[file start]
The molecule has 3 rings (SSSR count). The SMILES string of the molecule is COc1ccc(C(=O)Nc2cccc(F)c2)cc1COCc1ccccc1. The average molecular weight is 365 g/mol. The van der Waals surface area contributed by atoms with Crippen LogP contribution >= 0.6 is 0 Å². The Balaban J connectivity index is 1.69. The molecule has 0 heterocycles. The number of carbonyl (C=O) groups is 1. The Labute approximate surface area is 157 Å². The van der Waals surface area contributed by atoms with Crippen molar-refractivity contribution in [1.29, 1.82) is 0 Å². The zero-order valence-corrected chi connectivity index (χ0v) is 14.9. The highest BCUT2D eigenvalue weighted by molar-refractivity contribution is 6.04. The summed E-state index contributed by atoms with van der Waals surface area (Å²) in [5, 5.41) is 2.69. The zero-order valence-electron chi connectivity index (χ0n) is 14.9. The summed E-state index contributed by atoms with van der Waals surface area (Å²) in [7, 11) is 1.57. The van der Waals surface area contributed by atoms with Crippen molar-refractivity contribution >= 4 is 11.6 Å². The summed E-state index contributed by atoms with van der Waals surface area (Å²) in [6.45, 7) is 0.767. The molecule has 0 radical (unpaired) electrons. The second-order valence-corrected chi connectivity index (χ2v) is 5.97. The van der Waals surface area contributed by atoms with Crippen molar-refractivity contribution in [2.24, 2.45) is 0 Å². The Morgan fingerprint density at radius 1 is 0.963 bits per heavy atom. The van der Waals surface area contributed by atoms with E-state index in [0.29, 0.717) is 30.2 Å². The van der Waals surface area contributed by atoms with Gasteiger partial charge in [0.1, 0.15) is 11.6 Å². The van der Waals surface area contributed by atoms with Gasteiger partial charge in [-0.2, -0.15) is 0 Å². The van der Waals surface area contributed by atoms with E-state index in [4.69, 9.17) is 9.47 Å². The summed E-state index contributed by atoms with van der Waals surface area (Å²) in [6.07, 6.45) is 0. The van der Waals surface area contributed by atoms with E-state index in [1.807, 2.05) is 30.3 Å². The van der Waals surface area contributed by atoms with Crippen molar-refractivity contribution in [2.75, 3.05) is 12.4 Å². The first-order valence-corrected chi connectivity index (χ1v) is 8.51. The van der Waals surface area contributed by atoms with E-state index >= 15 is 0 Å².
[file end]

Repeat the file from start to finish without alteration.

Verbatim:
The molecule has 3 rings (SSSR count). The SMILES string of the molecule is COc1ccc(C(=O)Nc2cccc(F)c2)cc1COCc1ccccc1. The average molecular weight is 365 g/mol. The van der Waals surface area contributed by atoms with Crippen LogP contribution >= 0.6 is 0 Å². The Balaban J connectivity index is 1.69. The molecule has 0 heterocycles. The number of carbonyl (C=O) groups is 1. The Labute approximate surface area is 157 Å². The van der Waals surface area contributed by atoms with Crippen molar-refractivity contribution in [1.29, 1.82) is 0 Å². The zero-order valence-corrected chi connectivity index (χ0v) is 14.9. The highest BCUT2D eigenvalue weighted by molar-refractivity contribution is 6.04. The summed E-state index contributed by atoms with van der Waals surface area (Å²) in [5, 5.41) is 2.69. The zero-order valence-electron chi connectivity index (χ0n) is 14.9. The summed E-state index contributed by atoms with van der Waals surface area (Å²) in [7, 11) is 1.57. The van der Waals surface area contributed by atoms with Crippen molar-refractivity contribution >= 4 is 11.6 Å². The summed E-state index contributed by atoms with van der Waals surface area (Å²) in [6.45, 7) is 0.767. The molecule has 0 radical (unpaired) electrons. The second-order valence-corrected chi connectivity index (χ2v) is 5.97. The van der Waals surface area contributed by atoms with Crippen molar-refractivity contribution in [2.24, 2.45) is 0 Å². The Morgan fingerprint density at radius 1 is 0.963 bits per heavy atom. The van der Waals surface area contributed by atoms with E-state index in [0.29, 0.717) is 30.2 Å². The van der Waals surface area contributed by atoms with Gasteiger partial charge in [0.1, 0.15) is 11.6 Å². The van der Waals surface area contributed by atoms with Gasteiger partial charge in [-0.2, -0.15) is 0 Å². The van der Waals surface area contributed by atoms with E-state index in [4.69, 9.17) is 9.47 Å². The summed E-state index contributed by atoms with van der Waals surface area (Å²) in [6.07, 6.45) is 0. The van der Waals surface area contributed by atoms with E-state index in [1.807, 2.05) is 30.3 Å². The van der Waals surface area contributed by atoms with Crippen molar-refractivity contribution in [2.75, 3.05) is 12.4 Å². The first-order valence-corrected chi connectivity index (χ1v) is 8.51. The van der Waals surface area contributed by atoms with E-state index >= 15 is 0 Å².